When to Divide and Conquer
Some perennials should wait until fall
Spring fever means many home gardeners get the urge to dig in the garden and divide their perennials. Some herbaceous perennials, however, perform better when divided in late summer and early fall. These late-bloomers include hostas and daylilies.
To divide these species, wait until they finish flowering and as they start forming seeds, generally in late August and early September.
Divide these plants now and you’ll get fewer flowers and smaller plants after the first growing season. Also, it is easier to divide them in late summer as larger plants are easier to handle.
When dividing hostas and daylilies, remove the stems with seed pods. Seed production requires lots of energy, so removing these stems enables the new plants to recover more quickly and make larger plants.
Both hostas and daylilies perform best in organic-rich soils. Boost your divided plant’s growth by back-filling the planting hole with a mixture of equal parts compost and soil. The plants will grow larger leaves and crowns and produce taller flowering stems.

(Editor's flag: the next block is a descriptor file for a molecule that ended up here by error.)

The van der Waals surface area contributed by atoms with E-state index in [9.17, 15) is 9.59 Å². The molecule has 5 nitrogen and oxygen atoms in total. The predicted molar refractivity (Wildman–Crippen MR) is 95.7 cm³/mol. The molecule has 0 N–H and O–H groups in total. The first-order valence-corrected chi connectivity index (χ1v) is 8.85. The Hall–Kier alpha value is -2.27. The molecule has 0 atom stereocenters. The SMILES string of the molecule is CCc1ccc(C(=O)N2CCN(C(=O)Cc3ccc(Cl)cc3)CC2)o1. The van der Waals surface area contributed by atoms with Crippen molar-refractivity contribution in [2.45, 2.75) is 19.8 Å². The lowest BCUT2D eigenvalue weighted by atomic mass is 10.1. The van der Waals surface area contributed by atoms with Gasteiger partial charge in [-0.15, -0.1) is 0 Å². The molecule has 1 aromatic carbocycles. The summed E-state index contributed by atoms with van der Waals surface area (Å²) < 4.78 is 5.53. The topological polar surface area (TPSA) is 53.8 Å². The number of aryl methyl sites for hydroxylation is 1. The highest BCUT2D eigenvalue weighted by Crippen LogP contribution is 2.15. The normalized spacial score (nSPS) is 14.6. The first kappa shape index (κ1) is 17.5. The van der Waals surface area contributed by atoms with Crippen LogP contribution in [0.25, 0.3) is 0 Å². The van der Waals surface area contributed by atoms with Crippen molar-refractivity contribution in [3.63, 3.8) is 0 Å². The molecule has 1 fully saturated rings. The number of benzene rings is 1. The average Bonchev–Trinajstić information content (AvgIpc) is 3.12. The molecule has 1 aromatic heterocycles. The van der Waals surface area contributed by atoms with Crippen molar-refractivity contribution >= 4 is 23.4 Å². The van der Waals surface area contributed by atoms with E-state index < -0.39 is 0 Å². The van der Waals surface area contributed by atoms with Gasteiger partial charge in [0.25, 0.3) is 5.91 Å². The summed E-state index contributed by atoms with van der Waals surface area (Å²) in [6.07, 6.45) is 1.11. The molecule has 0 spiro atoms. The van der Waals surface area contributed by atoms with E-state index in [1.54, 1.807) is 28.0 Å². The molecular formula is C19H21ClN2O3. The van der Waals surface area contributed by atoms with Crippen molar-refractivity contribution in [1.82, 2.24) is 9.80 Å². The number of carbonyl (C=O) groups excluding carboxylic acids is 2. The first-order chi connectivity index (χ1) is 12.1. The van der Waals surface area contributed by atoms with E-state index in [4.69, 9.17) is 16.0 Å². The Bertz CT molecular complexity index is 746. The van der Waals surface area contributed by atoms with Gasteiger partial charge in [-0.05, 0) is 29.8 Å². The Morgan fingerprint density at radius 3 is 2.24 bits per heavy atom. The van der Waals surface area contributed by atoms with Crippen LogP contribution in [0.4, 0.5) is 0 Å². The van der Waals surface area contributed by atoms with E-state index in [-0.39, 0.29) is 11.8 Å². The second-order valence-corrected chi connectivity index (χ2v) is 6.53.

Hostas growing under droughty conditions often the case as hostas can grow in the shade of other plants will flourish in new, richer soil.
Q Do you have any information on the benefit of regular mulch over the new dyed mulches?
In our community, the contract calls for double-shredded hardwood mulch and the landscaper just installed a dyed product. It looks great, but I do not think it is good for the trees.
Kevin J. McLaren, Upper Marlboro
A Dyed mulch is nothing more that ground-up pallets colored with Bayer wood die. It provides great weed control because it starves the weeds to death; it will starve to death all shallow-rooted plants and new transplants as well. I recommend that it be used only in making pathways and around well-established deep-rooted plants. Your double shredded hardwood bark is equally hazardous. Repeated applications result in toxic manganese accumulations and increase in soil pH. I do not recommend using it except for a single application at five-year intervals.
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